Builders are projected to complete 45.2 million square feet of retail space this year. In 2015, they are projected to add 71.5 million square feet of retail space in 63 markets, according to the CoStar Group, a real estate research firm. For comparison, in 2007, builders added 210 million square feet.
“We’ll see a moderate increase in the coming quarters in construction,” Suzanne Mulvee, a director of retail research at CoStar, told WSJ. “But it’s going to be a couple of years before we see construction getting back to even half the pace of what it was in 2007.”
Source: “Retail Rents on Rise as Space at a Premium,” The Wall Street Journal (July 3, 2014)
Reports of rising home prices are making selling more attractive to the largest share of home owners in eight years, according to a gauge from the University of Michigan and Thomson Reuters. Few of the home owners surveyed said they expected to lose money if they decided to sell their home now.
The findings could signal the beginnings of a major shift for the housing market, which has been haunted by the low number of homes for sale across the country.
Home price increases over the past two years may give more families confidence to sell their homes, alleviating low inventories and giving home buyers who were sitting on the sidelines because of fewer housing choice more incentive to make a move too, The Wall Street Journal reports.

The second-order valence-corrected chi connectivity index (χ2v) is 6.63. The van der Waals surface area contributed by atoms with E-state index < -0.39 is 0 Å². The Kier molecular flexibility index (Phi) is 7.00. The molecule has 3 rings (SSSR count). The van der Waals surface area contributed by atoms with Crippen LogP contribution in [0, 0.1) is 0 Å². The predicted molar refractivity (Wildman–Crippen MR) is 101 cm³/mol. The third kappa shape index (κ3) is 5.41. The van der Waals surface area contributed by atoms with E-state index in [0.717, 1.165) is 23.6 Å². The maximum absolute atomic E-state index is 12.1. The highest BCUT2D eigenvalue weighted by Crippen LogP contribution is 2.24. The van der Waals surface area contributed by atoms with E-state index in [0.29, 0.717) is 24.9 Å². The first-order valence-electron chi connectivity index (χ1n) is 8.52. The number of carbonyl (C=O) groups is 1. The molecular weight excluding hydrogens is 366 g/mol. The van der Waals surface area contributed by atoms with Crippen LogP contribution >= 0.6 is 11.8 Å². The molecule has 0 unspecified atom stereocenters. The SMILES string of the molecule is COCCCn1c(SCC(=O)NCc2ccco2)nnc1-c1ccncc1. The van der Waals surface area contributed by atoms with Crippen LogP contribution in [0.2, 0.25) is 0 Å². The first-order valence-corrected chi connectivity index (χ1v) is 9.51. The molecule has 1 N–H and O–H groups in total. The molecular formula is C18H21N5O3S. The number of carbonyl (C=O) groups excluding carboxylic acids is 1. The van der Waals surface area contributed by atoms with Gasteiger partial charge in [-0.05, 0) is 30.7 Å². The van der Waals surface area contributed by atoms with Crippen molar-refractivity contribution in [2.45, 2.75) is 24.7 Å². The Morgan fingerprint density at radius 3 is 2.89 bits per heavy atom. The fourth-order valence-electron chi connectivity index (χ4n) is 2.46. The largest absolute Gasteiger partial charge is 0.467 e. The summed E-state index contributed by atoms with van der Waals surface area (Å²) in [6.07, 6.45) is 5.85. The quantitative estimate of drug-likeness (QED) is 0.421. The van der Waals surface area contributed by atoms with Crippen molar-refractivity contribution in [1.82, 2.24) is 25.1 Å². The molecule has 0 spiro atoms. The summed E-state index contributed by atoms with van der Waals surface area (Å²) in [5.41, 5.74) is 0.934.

Rising confidence among consumers could also translate into more sales in new homes. Last week, a report by the U.S. Census Bureau showed that new-home sales surged nearly 19 percent last month, reaching the highest rate since May 2008.
Two home-building giants reported a steady turnaround in new orders and price rises too in the second quarter. Lennar reported that new orders were up 8 percent, with average sales prices of its homes blooming 14 percent year over year. KB Homes, meanwhile, reported that orders increased 5 percent and its average selling price increased 10 percent in the past year.
Source: “More Would-be Home Sellers Say Prices Are Attractive,” The Wall Street Journal (June 27, 2014)
Home shoppers may find there’s good reason to breathe a sigh of relief this summer, according to the real estate brokerage Redfin. They pointed to higher inventories, fewer bidding wars, and slowing home prices as welcoming signs for home buyers this year.
In particular, home buyers this summer are finding:
- More options: Inventories of existing-homes are 6 percent higher than year-ago levels—currently representing a 5.6-month supply at the current sales pace, according to May housing data from the National Association of REALTORS®. The higher inventory levels of homes for-sale means that buyers have more choices this summer.